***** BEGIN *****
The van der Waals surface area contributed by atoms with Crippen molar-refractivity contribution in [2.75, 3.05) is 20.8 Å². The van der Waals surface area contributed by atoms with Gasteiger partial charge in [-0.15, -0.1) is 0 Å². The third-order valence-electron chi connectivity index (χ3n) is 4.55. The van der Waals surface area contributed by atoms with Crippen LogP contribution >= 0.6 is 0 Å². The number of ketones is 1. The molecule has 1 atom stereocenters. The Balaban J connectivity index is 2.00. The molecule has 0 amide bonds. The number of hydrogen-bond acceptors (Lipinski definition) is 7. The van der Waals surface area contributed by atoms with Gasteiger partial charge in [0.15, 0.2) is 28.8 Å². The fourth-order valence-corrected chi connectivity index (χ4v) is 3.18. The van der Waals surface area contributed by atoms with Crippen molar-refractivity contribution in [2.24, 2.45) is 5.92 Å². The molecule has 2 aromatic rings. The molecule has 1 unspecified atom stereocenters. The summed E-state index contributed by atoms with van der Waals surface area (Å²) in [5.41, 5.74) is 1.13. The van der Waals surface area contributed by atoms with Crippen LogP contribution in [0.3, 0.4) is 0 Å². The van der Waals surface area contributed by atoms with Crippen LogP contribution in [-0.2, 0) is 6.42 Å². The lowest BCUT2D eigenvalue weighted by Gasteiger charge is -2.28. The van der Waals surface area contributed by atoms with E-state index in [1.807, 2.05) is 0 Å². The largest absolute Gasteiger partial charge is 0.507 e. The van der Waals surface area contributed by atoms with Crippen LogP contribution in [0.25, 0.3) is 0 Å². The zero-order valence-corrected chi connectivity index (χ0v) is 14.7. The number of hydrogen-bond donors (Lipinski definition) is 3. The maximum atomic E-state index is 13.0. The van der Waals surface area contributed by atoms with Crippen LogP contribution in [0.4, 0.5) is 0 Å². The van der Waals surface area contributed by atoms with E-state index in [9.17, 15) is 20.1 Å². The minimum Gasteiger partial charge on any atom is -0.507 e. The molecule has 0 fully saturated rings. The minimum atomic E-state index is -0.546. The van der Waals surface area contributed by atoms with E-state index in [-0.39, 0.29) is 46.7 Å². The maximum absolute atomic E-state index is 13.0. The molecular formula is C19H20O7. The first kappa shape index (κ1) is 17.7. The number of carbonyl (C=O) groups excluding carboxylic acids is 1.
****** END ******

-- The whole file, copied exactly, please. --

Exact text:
The van der Waals surface area contributed by atoms with Crippen molar-refractivity contribution in [2.75, 3.05) is 20.8 Å². The van der Waals surface area contributed by atoms with Gasteiger partial charge in [-0.15, -0.1) is 0 Å². The third-order valence-electron chi connectivity index (χ3n) is 4.55. The van der Waals surface area contributed by atoms with Crippen LogP contribution >= 0.6 is 0 Å². The number of ketones is 1. The molecule has 1 atom stereocenters. The Balaban J connectivity index is 2.00. The molecule has 0 amide bonds. The number of hydrogen-bond acceptors (Lipinski definition) is 7. The van der Waals surface area contributed by atoms with Gasteiger partial charge in [0.15, 0.2) is 28.8 Å². The fourth-order valence-corrected chi connectivity index (χ4v) is 3.18. The van der Waals surface area contributed by atoms with Crippen molar-refractivity contribution in [2.24, 2.45) is 5.92 Å². The molecule has 2 aromatic rings. The molecule has 1 unspecified atom stereocenters. The summed E-state index contributed by atoms with van der Waals surface area (Å²) in [5.41, 5.74) is 1.13. The van der Waals surface area contributed by atoms with Crippen LogP contribution in [0.3, 0.4) is 0 Å². The van der Waals surface area contributed by atoms with Crippen LogP contribution in [-0.2, 0) is 6.42 Å². The lowest BCUT2D eigenvalue weighted by Gasteiger charge is -2.28. The van der Waals surface area contributed by atoms with E-state index in [1.807, 2.05) is 0 Å². The largest absolute Gasteiger partial charge is 0.507 e. The van der Waals surface area contributed by atoms with Crippen LogP contribution in [0.25, 0.3) is 0 Å². The zero-order valence-corrected chi connectivity index (χ0v) is 14.7. The number of hydrogen-bond donors (Lipinski definition) is 3. The maximum atomic E-state index is 13.0. The van der Waals surface area contributed by atoms with Crippen LogP contribution in [0.4, 0.5) is 0 Å². The van der Waals surface area contributed by atoms with E-state index in [9.17, 15) is 20.1 Å². The minimum Gasteiger partial charge on any atom is -0.507 e. The molecule has 0 fully saturated rings. The minimum atomic E-state index is -0.546. The van der Waals surface area contributed by atoms with E-state index in [-0.39, 0.29) is 46.7 Å². The maximum absolute atomic E-state index is 13.0. The molecular formula is C19H20O7. The first kappa shape index (κ1) is 17.7. The number of carbonyl (C=O) groups excluding carboxylic acids is 1.